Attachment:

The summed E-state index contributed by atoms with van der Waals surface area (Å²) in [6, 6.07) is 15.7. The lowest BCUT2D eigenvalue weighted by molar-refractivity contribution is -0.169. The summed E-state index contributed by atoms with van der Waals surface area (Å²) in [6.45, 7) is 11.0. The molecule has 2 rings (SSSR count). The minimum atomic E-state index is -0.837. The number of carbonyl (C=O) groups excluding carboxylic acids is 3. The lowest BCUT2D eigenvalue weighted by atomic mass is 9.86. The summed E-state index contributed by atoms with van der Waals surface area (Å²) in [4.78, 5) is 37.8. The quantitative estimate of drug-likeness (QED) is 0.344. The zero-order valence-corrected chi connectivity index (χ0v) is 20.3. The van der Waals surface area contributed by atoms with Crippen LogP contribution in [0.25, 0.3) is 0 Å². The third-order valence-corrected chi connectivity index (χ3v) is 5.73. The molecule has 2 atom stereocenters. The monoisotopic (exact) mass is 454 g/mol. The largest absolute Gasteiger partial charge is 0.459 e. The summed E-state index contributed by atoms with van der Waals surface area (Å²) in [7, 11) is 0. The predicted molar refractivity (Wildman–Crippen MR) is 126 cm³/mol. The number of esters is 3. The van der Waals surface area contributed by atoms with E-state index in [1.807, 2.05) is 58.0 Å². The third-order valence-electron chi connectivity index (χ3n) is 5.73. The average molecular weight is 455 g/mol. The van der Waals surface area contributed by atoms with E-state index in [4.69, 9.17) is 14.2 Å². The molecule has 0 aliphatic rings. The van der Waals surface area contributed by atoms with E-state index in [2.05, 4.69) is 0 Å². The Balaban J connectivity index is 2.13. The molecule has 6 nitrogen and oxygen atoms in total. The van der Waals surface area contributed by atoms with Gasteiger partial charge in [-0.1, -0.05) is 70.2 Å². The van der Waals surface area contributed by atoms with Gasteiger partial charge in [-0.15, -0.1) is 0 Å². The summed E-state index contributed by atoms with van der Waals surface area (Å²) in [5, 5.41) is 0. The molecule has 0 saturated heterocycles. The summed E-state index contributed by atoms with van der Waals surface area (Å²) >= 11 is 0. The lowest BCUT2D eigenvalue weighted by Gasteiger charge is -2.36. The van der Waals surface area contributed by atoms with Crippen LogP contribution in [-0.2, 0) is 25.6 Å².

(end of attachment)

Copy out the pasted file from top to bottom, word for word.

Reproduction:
The summed E-state index contributed by atoms with van der Waals surface area (Å²) in [6, 6.07) is 15.7. The lowest BCUT2D eigenvalue weighted by molar-refractivity contribution is -0.169. The summed E-state index contributed by atoms with van der Waals surface area (Å²) in [6.45, 7) is 11.0. The molecule has 2 rings (SSSR count). The minimum atomic E-state index is -0.837. The number of carbonyl (C=O) groups excluding carboxylic acids is 3. The lowest BCUT2D eigenvalue weighted by atomic mass is 9.86. The summed E-state index contributed by atoms with van der Waals surface area (Å²) in [4.78, 5) is 37.8. The quantitative estimate of drug-likeness (QED) is 0.344. The zero-order valence-corrected chi connectivity index (χ0v) is 20.3. The van der Waals surface area contributed by atoms with Crippen LogP contribution in [0.25, 0.3) is 0 Å². The third-order valence-corrected chi connectivity index (χ3v) is 5.73. The molecule has 2 atom stereocenters. The monoisotopic (exact) mass is 454 g/mol. The largest absolute Gasteiger partial charge is 0.459 e. The summed E-state index contributed by atoms with van der Waals surface area (Å²) in [7, 11) is 0. The predicted molar refractivity (Wildman–Crippen MR) is 126 cm³/mol. The number of esters is 3. The van der Waals surface area contributed by atoms with E-state index in [1.807, 2.05) is 58.0 Å². The third-order valence-electron chi connectivity index (χ3n) is 5.73. The average molecular weight is 455 g/mol. The van der Waals surface area contributed by atoms with E-state index in [4.69, 9.17) is 14.2 Å². The molecule has 0 aliphatic rings. The van der Waals surface area contributed by atoms with E-state index in [2.05, 4.69) is 0 Å². The Balaban J connectivity index is 2.13. The molecule has 6 nitrogen and oxygen atoms in total. The van der Waals surface area contributed by atoms with Gasteiger partial charge in [-0.1, -0.05) is 70.2 Å². The van der Waals surface area contributed by atoms with Gasteiger partial charge in [-0.15, -0.1) is 0 Å². The summed E-state index contributed by atoms with van der Waals surface area (Å²) in [5, 5.41) is 0. The molecule has 0 saturated heterocycles. The summed E-state index contributed by atoms with van der Waals surface area (Å²) >= 11 is 0. The lowest BCUT2D eigenvalue weighted by Gasteiger charge is -2.36. The van der Waals surface area contributed by atoms with Crippen LogP contribution in [-0.2, 0) is 25.6 Å².